j) Grief and lossNext C)

i) Loss and grief

Grief is how we respond when we experience loss. Grief is a normal, natural and inevitable response to loss and it can affect every part of our lives.

Grief can seem like a roller-coaster ride with ups and downs, or it may feel like we are being battered about like a little boat in a storm. Sometimes it can seem overwhelming and frightening. Grief allows us to gradually adjust to our loss and find a way of going on with our life.

Everyone experiences grief in their own way. There is no 'correct' way to grieve, and no way to 'fix it'.

Feelings – We may experience intense feelings such as shock, chaos, sadness, anger, anxiety, disbelief, panic, relief, or even numbness.

Thoughts – We may experience confusion and find it difficult to concentrate.

Physical reactions – Sometimes we may have trouble sleeping. Grief can also lead to physical symptoms such as tiredness, loss of appetite, nausea or pain.

Relationships – Relationships can be affected. Sometimes we will be preoccupied or tense, or feel
disinterested in other people and things.

Behaviours – We may experience lethargy or over activity, pay little attention to self care, sleep a lot, desire to resort to alcohol or non-prescribed drugs and other potentially harmful behaviours.

Beliefs – Our beliefs about life may be challenged. Often grieving people wonder why this has happened to them.

Helping others

No one can take away the pain and sadness of grief, but knowing that people care is comforting and healing for grieving people. You cannot fix it, but you can help.

Here are some suggestions for things that might help:

• keep in touch and be prepared to just listen
• be open in showing your concern and care

Sometimes people with ABI are not able to resolve their grief.

Ideas above based on Understanding Grief Palliative Care Australia

Rules of thumb

1. Understand the emotional process of grieving
2. Be prepared to listen and show care and concern
3. Recognise the possibility that grief may not be resolved or be able to be resolved.

Jonathan's mother talking about emotional impact and writing Paper Cranes:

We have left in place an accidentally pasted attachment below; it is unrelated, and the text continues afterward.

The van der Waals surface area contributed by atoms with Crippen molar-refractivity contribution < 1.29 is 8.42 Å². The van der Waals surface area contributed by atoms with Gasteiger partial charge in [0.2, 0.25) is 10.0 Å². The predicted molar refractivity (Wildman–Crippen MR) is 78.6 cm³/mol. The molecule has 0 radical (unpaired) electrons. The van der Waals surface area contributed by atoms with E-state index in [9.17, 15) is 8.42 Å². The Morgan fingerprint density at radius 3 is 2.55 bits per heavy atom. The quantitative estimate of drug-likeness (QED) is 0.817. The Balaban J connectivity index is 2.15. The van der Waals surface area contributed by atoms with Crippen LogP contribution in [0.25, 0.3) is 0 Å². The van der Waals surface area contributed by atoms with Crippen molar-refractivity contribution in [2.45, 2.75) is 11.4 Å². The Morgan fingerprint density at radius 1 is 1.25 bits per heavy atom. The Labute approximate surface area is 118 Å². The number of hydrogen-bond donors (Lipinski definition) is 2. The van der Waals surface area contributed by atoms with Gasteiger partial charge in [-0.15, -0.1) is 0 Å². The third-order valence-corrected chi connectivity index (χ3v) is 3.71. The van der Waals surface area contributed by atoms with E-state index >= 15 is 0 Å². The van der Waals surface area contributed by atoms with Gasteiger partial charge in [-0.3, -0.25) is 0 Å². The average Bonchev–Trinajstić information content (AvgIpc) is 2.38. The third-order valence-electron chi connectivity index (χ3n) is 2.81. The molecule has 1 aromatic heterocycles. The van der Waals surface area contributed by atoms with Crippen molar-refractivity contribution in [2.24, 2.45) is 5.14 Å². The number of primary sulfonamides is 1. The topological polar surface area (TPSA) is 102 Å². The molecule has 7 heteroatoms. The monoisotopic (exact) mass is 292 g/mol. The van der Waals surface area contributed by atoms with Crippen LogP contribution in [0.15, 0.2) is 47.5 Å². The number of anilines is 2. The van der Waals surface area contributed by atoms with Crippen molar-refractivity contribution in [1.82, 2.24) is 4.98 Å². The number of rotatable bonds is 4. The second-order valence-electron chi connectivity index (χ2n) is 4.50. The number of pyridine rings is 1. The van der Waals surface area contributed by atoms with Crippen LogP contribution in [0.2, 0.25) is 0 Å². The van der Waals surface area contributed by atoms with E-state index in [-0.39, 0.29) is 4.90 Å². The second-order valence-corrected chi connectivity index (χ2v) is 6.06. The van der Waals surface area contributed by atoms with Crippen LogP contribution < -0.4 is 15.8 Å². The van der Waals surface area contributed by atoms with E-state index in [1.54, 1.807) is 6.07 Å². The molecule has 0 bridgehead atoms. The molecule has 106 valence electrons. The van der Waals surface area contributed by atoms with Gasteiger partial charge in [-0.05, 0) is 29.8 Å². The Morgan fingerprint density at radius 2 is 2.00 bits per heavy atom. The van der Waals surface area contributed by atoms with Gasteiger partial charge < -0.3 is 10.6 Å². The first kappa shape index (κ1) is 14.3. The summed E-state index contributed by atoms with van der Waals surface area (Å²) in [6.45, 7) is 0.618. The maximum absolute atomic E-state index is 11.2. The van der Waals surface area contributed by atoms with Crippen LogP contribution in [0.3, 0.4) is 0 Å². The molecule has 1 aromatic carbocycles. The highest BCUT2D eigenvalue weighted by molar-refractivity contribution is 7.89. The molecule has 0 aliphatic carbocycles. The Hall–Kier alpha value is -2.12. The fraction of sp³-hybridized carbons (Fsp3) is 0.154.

I started writing Paper Cranes – I didn't call it Paper Cranes, the publisher did because they picked up on this theme of hope that we refused to let of as a family, but and also because of his school made him a thousand paper cranes.

I started keeping a journal in hospital, that's how it all began and I began making daily entries of the microscopic improvements he was making as I knew I was too emotionally damaged to be able to recall all the terribly important things that happened or that doctors said and the medication that he reacted to. . .

It became important because as the weeks turned into months it gave me something to look back on to see how far he had come and it was, and for you too wasn't it, we would get it out and say gee look at that, you know, six weeks ago he couldn't move his toe. And now he is moving his big toe.

So that's how we were driven. We were driven by that.

And then we brought him home I kept the journal going and then as he returned to school one morning a week over a very slow period of time.

I kept writing because I couldn't go very far from home, and I ah, it just turned itself into a manuscript. It has gone on to offer hope and inspiration to other families that find themselves in a similar situation.

And what it did for me was remarkable in itself. It was cathartic. I didn't think it was at the time because I cried bucket loads of tears at having to revisit all those painful memories and feelings that I thought I had dealt with and filed away. But when I reached the final chapter there was a very calm and I felt a very strange calmness and an inner peace that I hadn't felt for several years. It was like my frantic mind with its unrelenting quest for solutions and answers and how are we getting better. I found the answer was there all along and that it was inside of me, and it was this special place of understanding that I reached.

And of course writing it let me stand back and reflect on the enormity of what we had been through as a family. It taught me to let go of the past and ah accept him for everything that he was now, this new Jonathan and the amazing person that he was now, that's what it did for me. So it made me realise that life may not have fulfilled all our hopes and dreams but you know it doesn't have to, sometimes the dreams change but they can still be good.

 

 

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iii) Questions

Answer the following questions:

Grief is how we respond when we experience loss. Grief is a normal, natural and inevitable response to loss and it can affect every part of our lives.

What are five examples of the kinds of experiences a grieving person may have.

Check your answers here


Feelings – The person may experience intense feelings such as shock, chaos, sadness, anger, anxiety, disbelief, panic, relief, or even numbness.

Thoughts – The person may experience confusion and find it difficult to concentrate.

Physical reactions – Sometimes the person may have trouble sleeping. Grief can also lead to physical symptoms such as tiredness, loss of appetite, nausea or pain.

Relationships – Relationships can be affected. Sometimes the person will be will be preoccupied or tense, or feel disinterested in other people and things.

Behaviours – The person may experience lethargy or over activity, pay little attention to self care, sleep a lot, desire to resort to alcohol or non-prescribed drugs and other potentially harmful behaviours.

Beliefs – Our beliefs about life may be challenged. The person may wonder why this has happened to them.